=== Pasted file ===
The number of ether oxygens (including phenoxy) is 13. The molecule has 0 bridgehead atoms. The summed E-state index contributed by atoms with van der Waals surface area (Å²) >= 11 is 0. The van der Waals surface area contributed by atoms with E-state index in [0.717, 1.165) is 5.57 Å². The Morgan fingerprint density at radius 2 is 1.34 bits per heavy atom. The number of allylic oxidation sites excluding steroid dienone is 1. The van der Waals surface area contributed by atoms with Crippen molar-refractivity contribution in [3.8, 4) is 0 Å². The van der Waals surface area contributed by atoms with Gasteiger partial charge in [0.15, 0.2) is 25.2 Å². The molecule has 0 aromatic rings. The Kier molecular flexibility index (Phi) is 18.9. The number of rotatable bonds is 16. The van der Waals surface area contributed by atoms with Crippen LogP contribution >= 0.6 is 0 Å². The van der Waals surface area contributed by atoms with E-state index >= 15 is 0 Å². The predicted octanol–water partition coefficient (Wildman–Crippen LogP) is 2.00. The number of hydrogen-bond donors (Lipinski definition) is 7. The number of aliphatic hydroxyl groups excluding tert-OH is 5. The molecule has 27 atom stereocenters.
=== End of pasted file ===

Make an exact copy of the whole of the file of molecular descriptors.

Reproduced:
The number of ether oxygens (including phenoxy) is 13. The molecule has 0 bridgehead atoms. The summed E-state index contributed by atoms with van der Waals surface area (Å²) >= 11 is 0. The van der Waals surface area contributed by atoms with E-state index in [0.717, 1.165) is 5.57 Å². The Morgan fingerprint density at radius 2 is 1.34 bits per heavy atom. The number of allylic oxidation sites excluding steroid dienone is 1. The van der Waals surface area contributed by atoms with Crippen molar-refractivity contribution in [3.8, 4) is 0 Å². The van der Waals surface area contributed by atoms with Gasteiger partial charge in [0.15, 0.2) is 25.2 Å². The molecule has 0 aromatic rings. The Kier molecular flexibility index (Phi) is 18.9. The number of rotatable bonds is 16. The van der Waals surface area contributed by atoms with Crippen LogP contribution >= 0.6 is 0 Å². The van der Waals surface area contributed by atoms with E-state index >= 15 is 0 Å². The predicted octanol–water partition coefficient (Wildman–Crippen LogP) is 2.00. The number of hydrogen-bond donors (Lipinski definition) is 7. The number of aliphatic hydroxyl groups excluding tert-OH is 5. The molecule has 27 atom stereocenters.